Marie was a strong-willed 96-year-old whose body was progressively failing her but who’s mind was intact, and had lived over nine years in assisted living. She was mobile because of an electric wheelchair and maintained a satisfactory quality of life.  Over the past two years, she had a fall and leg injury that necessitated hospitalizations and transitional care but was able to return to her apartment.  However, she now required additional help including nursing and aide support.  In March of 2022, she had another event that left her a bit confused and no longer able to safely stay in assisted living.  The decision was made by her children to transition Marie to hospice care and unfortunately only one option was available according to the hospital discharge planner – a nursing home memory care unit.

Marie lived a little over 11 weeks in a nursing home under the direction of a hospice service, a part of the HMO under which she received care prior to and continuing after Medicare eligibility.

Two weeks prior to her death, her status changed more dramatically, and she was largely unresponsive.   She stopped eating and drinking, and her family worked with hospice to focus the plan of care on her comfort as it became clear that she was transitioning and would most likely die within weeks.

While some individual care providers were caring and attentive, the family’s overall experience was not a positive one and they were put in a position to advocate for basic care causing significant stress.   During her last two weeks of life her children kept vigil and consistently communicated multiple concerns with nursing home leaders, hoping to improve her care and support families in the future.

In the prior nine years living in a wheelchair, Marie had a single pressure ulcer that resolved while living independently. Within 2 weeks of arriving at the nursing home (while contracted for the “highest” level of 24/7 care) she developed the first of 3 pressure ulcers.  The first two were early stage and healed; the third was significant, complicating her care and pain management.

Family members had to explain the plan of care to each change of shift.  Staff were often unaware of Marie’s hospice status nor her regimen of scheduled and “as necessary” pain and anti-anxiety medication dosing.  The only training that seemed to be working was staff fear that they would overdose this patient (in spite of her hospice status).  Ordered care, including every two-hour turning and repositioning was inconsistent throughout the day and required significant family intervention to make sure care was provided during the night.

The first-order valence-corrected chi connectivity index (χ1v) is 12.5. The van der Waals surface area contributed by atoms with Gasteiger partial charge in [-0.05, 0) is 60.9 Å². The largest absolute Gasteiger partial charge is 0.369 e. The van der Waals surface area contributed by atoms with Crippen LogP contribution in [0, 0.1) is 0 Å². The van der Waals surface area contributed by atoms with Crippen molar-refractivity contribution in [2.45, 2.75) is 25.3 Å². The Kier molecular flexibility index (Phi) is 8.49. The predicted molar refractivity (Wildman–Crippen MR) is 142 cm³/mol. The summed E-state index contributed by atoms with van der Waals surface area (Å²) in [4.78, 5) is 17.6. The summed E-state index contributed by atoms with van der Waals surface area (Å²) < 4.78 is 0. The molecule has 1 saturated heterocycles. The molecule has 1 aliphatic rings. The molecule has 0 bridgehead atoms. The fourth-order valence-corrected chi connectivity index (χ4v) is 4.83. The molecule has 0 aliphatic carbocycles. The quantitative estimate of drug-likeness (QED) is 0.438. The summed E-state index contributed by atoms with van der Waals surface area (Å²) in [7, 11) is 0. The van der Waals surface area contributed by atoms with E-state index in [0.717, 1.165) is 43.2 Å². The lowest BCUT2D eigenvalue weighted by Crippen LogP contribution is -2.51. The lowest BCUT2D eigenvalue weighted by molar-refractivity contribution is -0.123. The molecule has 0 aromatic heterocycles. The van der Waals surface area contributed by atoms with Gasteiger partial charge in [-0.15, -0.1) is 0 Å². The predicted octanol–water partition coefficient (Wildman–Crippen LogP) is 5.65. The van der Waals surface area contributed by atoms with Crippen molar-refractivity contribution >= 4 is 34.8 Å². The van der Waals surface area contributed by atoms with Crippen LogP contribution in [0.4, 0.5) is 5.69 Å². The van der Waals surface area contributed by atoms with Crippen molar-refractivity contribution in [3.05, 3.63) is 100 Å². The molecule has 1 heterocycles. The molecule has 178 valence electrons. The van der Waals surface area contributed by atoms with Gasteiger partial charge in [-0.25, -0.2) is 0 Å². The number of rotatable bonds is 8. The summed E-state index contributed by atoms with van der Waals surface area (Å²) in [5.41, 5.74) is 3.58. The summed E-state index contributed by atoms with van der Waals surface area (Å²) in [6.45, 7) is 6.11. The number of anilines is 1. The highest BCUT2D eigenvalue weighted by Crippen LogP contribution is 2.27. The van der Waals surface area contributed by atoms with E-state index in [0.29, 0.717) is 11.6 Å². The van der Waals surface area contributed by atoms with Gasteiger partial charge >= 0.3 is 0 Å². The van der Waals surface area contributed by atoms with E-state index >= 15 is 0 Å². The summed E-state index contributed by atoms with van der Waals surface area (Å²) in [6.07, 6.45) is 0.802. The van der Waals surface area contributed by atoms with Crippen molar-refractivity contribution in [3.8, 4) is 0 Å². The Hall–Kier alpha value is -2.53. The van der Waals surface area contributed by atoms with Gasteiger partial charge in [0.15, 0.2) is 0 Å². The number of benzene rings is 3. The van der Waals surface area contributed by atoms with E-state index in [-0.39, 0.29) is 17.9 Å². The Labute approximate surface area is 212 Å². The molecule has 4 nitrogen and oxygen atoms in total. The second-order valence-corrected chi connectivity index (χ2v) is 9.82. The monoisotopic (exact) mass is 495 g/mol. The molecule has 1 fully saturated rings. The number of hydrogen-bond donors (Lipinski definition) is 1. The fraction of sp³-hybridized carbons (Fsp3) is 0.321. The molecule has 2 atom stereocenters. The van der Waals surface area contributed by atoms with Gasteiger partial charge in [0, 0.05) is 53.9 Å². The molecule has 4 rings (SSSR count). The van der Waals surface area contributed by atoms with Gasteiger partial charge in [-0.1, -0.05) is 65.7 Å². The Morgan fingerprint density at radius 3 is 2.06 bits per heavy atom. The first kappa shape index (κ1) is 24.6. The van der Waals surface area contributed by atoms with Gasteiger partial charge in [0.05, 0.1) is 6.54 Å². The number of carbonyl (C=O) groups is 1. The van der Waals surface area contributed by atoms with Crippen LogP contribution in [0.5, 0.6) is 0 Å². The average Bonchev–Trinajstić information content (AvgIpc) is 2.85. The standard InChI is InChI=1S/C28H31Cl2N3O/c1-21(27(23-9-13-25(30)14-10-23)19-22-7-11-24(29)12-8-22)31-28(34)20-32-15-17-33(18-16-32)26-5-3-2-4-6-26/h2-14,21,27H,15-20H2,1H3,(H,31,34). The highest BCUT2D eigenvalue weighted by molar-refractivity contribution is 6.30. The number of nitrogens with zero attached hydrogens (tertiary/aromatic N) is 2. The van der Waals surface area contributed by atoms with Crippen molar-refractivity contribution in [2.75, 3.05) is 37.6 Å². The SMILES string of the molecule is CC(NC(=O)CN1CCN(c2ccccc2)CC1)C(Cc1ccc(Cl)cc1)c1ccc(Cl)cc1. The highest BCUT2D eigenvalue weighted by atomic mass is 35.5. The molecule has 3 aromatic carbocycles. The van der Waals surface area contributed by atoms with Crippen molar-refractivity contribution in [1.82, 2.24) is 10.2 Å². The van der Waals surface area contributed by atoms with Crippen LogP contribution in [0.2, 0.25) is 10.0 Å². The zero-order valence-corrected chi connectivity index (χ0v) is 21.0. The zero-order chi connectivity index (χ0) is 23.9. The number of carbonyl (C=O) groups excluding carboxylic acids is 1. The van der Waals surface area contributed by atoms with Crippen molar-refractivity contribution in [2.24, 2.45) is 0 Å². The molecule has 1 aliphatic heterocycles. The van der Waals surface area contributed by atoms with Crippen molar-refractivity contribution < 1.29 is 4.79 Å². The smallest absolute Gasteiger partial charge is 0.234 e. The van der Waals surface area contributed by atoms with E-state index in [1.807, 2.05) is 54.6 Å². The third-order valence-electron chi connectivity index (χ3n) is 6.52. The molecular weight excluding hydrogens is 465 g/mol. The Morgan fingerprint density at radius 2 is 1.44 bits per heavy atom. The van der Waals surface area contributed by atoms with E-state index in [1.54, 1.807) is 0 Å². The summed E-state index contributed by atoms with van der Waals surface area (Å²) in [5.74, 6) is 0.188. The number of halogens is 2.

Nutrition was also another area that brought significant frustration.  Food trays were brought to her room when she hadn’t been responsive or eating for days; and to make matters worse, she was charged for food for the two weeks she was unable to eat, and her contract signed at hospital discharge required the family to pay for daily food for two weeks after death.

Despite having children in dentistry, occupational therapy and a son-in-law who is a nurse, this family had to work harder than they should have had to in order to help their mother have a good death.  I know because I am that son-in-law.

This experience of nursing home care is all too familiar.  It was hard to tell whether our family’s experience was at all due to changes forced by the pandemic or its effects on our labor economy.  The hospice team, who was so incredibly present, communicative, and attentive, told us that this nursing home was one of the good ones.  This staff obviously had a lack of education about hospice care and the use of aggressive pain management tactics.

In February 2022, President Biden advanced changes in nursing home care that focused on improving quality (especially staffing) and safety and increasing transparency.[i]  These changes are welcome, but what can you do as individuals to assure that nursing home care is appropriate.

Consider asking for help for the following:

? How do you select a nursing home?

? How do you assure that the plan of care is appropriate and being followed?

? How can you advocate without putting your loved one at risk of retribution? 

? How do hospice care teams and inpatient caregivers coordinate in achieving plan goals?

At ElderCARE we are advocates to support families during these stressful times, providing education, support and intervention when needed.

by Mark Kirschbaum, RN, PhD


  • [i] every nursing home provides a sufficient number of staff who are adequately trained to provide high-quality care;
  • poorly performing nursing homes are held accountable for improper and unsafe care and immediately improve their services or are cut off from taxpayer dollars; and
  • the public has better information about nursing home conditions so that they can find the best available options.

White House. Press release

By |Published On: Jul 18, 2022|

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